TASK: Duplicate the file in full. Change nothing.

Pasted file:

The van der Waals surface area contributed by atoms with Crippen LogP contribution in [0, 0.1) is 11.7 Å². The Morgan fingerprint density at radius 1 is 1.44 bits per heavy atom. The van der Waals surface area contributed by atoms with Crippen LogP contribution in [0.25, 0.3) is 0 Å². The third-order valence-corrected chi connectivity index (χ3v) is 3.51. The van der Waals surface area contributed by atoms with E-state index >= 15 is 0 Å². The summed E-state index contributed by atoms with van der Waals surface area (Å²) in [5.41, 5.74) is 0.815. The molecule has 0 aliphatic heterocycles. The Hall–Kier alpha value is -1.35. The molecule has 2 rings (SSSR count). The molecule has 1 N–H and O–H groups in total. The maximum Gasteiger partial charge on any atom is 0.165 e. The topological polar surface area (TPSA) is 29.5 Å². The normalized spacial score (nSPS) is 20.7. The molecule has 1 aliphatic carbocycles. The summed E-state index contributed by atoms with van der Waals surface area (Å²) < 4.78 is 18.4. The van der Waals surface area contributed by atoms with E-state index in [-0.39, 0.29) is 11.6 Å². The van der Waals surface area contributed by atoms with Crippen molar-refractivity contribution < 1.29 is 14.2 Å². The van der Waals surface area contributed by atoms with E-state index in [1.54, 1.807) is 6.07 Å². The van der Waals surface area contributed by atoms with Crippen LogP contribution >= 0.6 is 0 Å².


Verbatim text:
The van der Waals surface area contributed by atoms with Crippen LogP contribution in [0, 0.1) is 11.7 Å². The Morgan fingerprint density at radius 1 is 1.44 bits per heavy atom. The van der Waals surface area contributed by atoms with Crippen LogP contribution in [0.25, 0.3) is 0 Å². The third-order valence-corrected chi connectivity index (χ3v) is 3.51. The van der Waals surface area contributed by atoms with E-state index >= 15 is 0 Å². The summed E-state index contributed by atoms with van der Waals surface area (Å²) in [5.41, 5.74) is 0.815. The molecule has 0 aliphatic heterocycles. The Hall–Kier alpha value is -1.35. The molecule has 2 rings (SSSR count). The molecule has 1 N–H and O–H groups in total. The maximum Gasteiger partial charge on any atom is 0.165 e. The topological polar surface area (TPSA) is 29.5 Å². The normalized spacial score (nSPS) is 20.7. The molecule has 1 aliphatic carbocycles. The summed E-state index contributed by atoms with van der Waals surface area (Å²) < 4.78 is 18.4. The van der Waals surface area contributed by atoms with E-state index in [-0.39, 0.29) is 11.6 Å². The van der Waals surface area contributed by atoms with Crippen molar-refractivity contribution < 1.29 is 14.2 Å². The van der Waals surface area contributed by atoms with E-state index in [1.54, 1.807) is 6.07 Å². The van der Waals surface area contributed by atoms with Crippen LogP contribution >= 0.6 is 0 Å².